Humble Heart’s cheeses are made from the milk of Saanen goats that graze on a special grass and are fed a custom blend of grains and hay. This is the secret to the farm’s fresh, spreadable, healthy fromages, Chadwick says.
“A lot of people like to put cream cheese on their bagel, but our strawberry parfait is better for you,” Chadwick adds, as she spreads a knife-tip of the cheese on a cracker and offers it to a shopper. After a moment of chewing, the person nods approvingly.
While Humble Heart distributes its cheeses through a variety of retailers, Chadwick says the Chattanooga Market is a vital outlet for the farm, as it allows them to introduce their products to people who might not otherwise encounter them.
“More and more people are moving toward natural foods, but this is something a lot of folks haven’t had a chance to try,” she explains. “The market is very important to us.”
Cole says Blue Turtle’s bath products are healthier than store-bought, most of which are laden with chemicals.
“Our scrubs are made with organic coconut oil and essential oils, all of which are great for your skin,” she says. “Plus, coconut oil is a natural anti-bacterial.”
But when Brehm said buying local has turned out well for Chattanooga and the market’s vendors, he wasn’t just talking about the availability of wholesome alternatives to foods and other products; he was talking numbers, as well. With $3.8 million-plus in 2016 sales, the market is a significant source of income for local vendors.
Cole says a good portion of the $70,000 in sales Blue Turtle did in 2016 took place at the Chattanooga Market. Not only has the exposure allowed the company to begin moving its products into local retail outlets, the infusion of cash inspired Cole to bring on an East Coast representative who will be taking the company’s products to the hotels, salons and beaches of an all-new market.
But the economic benefits of the Chattanooga Market don’t begin and end with the exchange of cash and product at the booth; rather, some companies use the market to drive traffic to their other outlets.
David Lillard, farm coordinator at Mercier Orchards, says Mercier primarily uses the Chattanooga Market as a means of marketing the farm, where people can pick their own fruit.
“We’re the Disney World of apples. At any given time, we have a dozen varieties coming in,” he says. “While we make money at the market, it’s more about getting the banner up, letting people taste our product and telling them about the farm.”
While buying local isn’t always cheap, another key to the success of the Chattanooga Market has been its reasonably-priced products. Although some goods cost more than their store-bought counterparts – a jar of Blue Turtle’s bath scrub sells for $25 – others are closer to what shoppers will find at local grocers, including the hand-picked strawberries from Fitzgerald Fruit Farms in Woodbury, Georgia.
“We’re two or three bucks more per quart than what you’ll find in a supermarket,” notes Grey Dukes, a young man offering samples of the farm’s strawberries. “But for the extra cost, our strawberries are herbicide and pesticide free, and they were picked yesterday. They weren’t shipped in on a truck from who knows where or stored in a refrigerator for who knows how long.”
Hart says she prices her products reasonably to avoid being undercut. While her jams and jellies sell for close to what a jar of similar organic product sells for at most grocery stores, she’s more focused on staying ahead of her local competition.
“The simplest license to get in Tennessee is the one for jams and jellies. Since it’s easy to get, people have saturated the market with their jams and jellies,” she says. “If your product costs more than what you’d find at the grocery stores, you’ll price yourself out.”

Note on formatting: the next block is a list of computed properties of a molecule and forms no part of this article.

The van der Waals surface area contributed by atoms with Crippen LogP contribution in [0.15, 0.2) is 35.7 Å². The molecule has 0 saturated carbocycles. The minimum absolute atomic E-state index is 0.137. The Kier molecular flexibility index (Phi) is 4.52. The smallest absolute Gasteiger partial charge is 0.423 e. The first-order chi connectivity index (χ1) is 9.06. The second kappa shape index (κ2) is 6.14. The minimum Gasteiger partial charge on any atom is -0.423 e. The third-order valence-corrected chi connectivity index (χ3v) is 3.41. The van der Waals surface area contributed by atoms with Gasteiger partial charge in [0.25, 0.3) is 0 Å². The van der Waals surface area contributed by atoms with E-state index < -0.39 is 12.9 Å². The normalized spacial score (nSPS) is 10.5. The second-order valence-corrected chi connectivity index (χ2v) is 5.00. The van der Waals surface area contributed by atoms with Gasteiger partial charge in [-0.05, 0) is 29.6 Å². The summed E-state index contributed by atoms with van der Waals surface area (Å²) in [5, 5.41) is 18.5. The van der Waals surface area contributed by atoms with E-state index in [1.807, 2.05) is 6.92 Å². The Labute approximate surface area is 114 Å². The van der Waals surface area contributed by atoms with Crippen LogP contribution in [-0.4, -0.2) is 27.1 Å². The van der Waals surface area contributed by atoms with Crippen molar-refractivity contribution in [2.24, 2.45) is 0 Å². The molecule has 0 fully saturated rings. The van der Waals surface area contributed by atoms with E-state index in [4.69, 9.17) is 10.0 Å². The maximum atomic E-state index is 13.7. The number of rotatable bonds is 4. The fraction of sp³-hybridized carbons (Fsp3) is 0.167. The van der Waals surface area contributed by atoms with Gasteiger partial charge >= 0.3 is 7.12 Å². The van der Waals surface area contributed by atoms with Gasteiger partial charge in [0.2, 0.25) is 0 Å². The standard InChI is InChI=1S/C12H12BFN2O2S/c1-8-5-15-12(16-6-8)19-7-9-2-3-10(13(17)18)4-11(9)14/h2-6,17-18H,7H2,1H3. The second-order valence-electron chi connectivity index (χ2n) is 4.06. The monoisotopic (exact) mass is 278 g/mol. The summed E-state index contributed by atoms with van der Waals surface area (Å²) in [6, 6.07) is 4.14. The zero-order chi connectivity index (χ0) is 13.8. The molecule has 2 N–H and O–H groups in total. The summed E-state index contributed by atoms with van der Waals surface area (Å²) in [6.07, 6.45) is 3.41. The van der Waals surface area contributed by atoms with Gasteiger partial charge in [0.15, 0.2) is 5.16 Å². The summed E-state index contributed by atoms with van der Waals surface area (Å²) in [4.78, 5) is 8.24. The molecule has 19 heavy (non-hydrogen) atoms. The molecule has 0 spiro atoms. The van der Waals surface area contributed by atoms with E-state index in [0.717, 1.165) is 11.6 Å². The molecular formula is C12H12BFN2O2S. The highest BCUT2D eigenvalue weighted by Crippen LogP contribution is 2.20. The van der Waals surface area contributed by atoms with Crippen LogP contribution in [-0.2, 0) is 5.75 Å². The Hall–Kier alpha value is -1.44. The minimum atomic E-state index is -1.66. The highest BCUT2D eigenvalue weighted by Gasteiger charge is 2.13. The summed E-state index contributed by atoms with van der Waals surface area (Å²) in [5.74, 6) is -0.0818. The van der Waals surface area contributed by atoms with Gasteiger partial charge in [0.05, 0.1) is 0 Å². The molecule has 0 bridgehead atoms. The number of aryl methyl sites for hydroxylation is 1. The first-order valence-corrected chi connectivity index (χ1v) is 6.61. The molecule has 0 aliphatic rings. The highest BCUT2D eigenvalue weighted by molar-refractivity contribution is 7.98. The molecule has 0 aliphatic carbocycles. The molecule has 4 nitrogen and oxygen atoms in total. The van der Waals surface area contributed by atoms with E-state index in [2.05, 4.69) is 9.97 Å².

In addition to business savvy, Hart has one other weapon up her sleeve: her salsas.
“My competitors don’t have a license to make salsas, so I lure people here with my salsa and then they buy the jams and jellies,” she adds.
Like many of the market’s vendors, Hart is selling a strawberry salsa because that’s what’s in season. When peaches come into season in May, she’ll switch fruits.
Melissa Siragusa, director of marketing and communications for the Chattanooga Market, says the market has had a $30 million-$40 million impact on the region since its launch in 2001. While this is a hefty number for a producer-only market, Siragusa claims the impact on local grocers has been minimal.
“Chattanooga has enough grocers to go around. People still need their Cheerios and they get in a bind during the week,” she points out. “All we’ve done is educate people – and that benefits everyone.”
Now in its 17th season, the Chattanooga Market was launched in 2001 by founders Nick and Elizabeth Jessen, who modeled it after the Saturday Market in Eugene, Oregon.
The Jessens planted the seeds of the local food movement by requiring that every item sold at the market be the result of the direct efforts of the person selling it. They also put in place a panel that reviewed each new item against a minimum standard of quality prior to sale.
Hart, who’s been with the Chattanooga Market since day one, remembers these lean early days, when the market consisted of about 15 vendors. “We had to buy from one another to keep each other in business,” she recalls.
Although the Jessens poured a lot of blood, sweat and tears into the market, limited resources and an inability to financially maintain or grow the endeavor held them back, and in 2008, they announced they were shutting down.
Chris Edwards saw an ad publicizing the sale of the market and bit. Not only was he up for a new challenge after owning a record label, the local food movement was gaining traction nationally, which meant is was good timing for an ambitious venture.
The rest, Siragusa says, is history: “We’ve gone from three employees to ten full-time employees and dozens of seasonals.”